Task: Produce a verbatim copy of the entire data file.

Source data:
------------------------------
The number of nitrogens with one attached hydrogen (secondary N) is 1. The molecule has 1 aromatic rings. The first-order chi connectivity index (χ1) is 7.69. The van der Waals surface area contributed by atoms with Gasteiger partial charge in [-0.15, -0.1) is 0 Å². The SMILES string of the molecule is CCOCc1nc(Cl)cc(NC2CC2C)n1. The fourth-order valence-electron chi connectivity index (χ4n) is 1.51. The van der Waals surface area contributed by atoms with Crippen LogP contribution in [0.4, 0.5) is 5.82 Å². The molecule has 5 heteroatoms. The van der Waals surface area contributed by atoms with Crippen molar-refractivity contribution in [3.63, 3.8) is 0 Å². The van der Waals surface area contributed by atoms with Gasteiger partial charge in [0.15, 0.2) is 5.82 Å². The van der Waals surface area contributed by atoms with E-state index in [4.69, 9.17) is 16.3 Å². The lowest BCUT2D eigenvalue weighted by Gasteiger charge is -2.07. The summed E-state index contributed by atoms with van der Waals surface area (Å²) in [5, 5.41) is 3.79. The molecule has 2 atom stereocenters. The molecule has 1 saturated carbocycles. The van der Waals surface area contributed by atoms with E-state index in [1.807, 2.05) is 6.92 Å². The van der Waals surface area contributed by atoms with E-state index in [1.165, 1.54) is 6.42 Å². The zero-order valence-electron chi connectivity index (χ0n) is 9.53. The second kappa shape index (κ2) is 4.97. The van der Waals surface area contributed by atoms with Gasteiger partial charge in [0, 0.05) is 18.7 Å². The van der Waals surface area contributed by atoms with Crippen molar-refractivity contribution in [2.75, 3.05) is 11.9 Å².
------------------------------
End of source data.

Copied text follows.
The number of nitrogens with one attached hydrogen (secondary N) is 1. The molecule has 1 aromatic rings. The first-order chi connectivity index (χ1) is 7.69. The van der Waals surface area contributed by atoms with Gasteiger partial charge in [-0.15, -0.1) is 0 Å². The SMILES string of the molecule is CCOCc1nc(Cl)cc(NC2CC2C)n1. The fourth-order valence-electron chi connectivity index (χ4n) is 1.51. The van der Waals surface area contributed by atoms with Crippen LogP contribution in [0.4, 0.5) is 5.82 Å². The molecule has 5 heteroatoms. The van der Waals surface area contributed by atoms with Crippen molar-refractivity contribution in [3.63, 3.8) is 0 Å². The van der Waals surface area contributed by atoms with Gasteiger partial charge in [0.15, 0.2) is 5.82 Å². The van der Waals surface area contributed by atoms with E-state index in [4.69, 9.17) is 16.3 Å². The lowest BCUT2D eigenvalue weighted by Gasteiger charge is -2.07. The summed E-state index contributed by atoms with van der Waals surface area (Å²) in [5, 5.41) is 3.79. The molecule has 2 atom stereocenters. The molecule has 1 saturated carbocycles. The van der Waals surface area contributed by atoms with E-state index in [1.807, 2.05) is 6.92 Å². The van der Waals surface area contributed by atoms with E-state index in [1.165, 1.54) is 6.42 Å². The zero-order valence-electron chi connectivity index (χ0n) is 9.53. The second kappa shape index (κ2) is 4.97. The van der Waals surface area contributed by atoms with Gasteiger partial charge in [0, 0.05) is 18.7 Å². The van der Waals surface area contributed by atoms with Crippen molar-refractivity contribution in [2.75, 3.05) is 11.9 Å².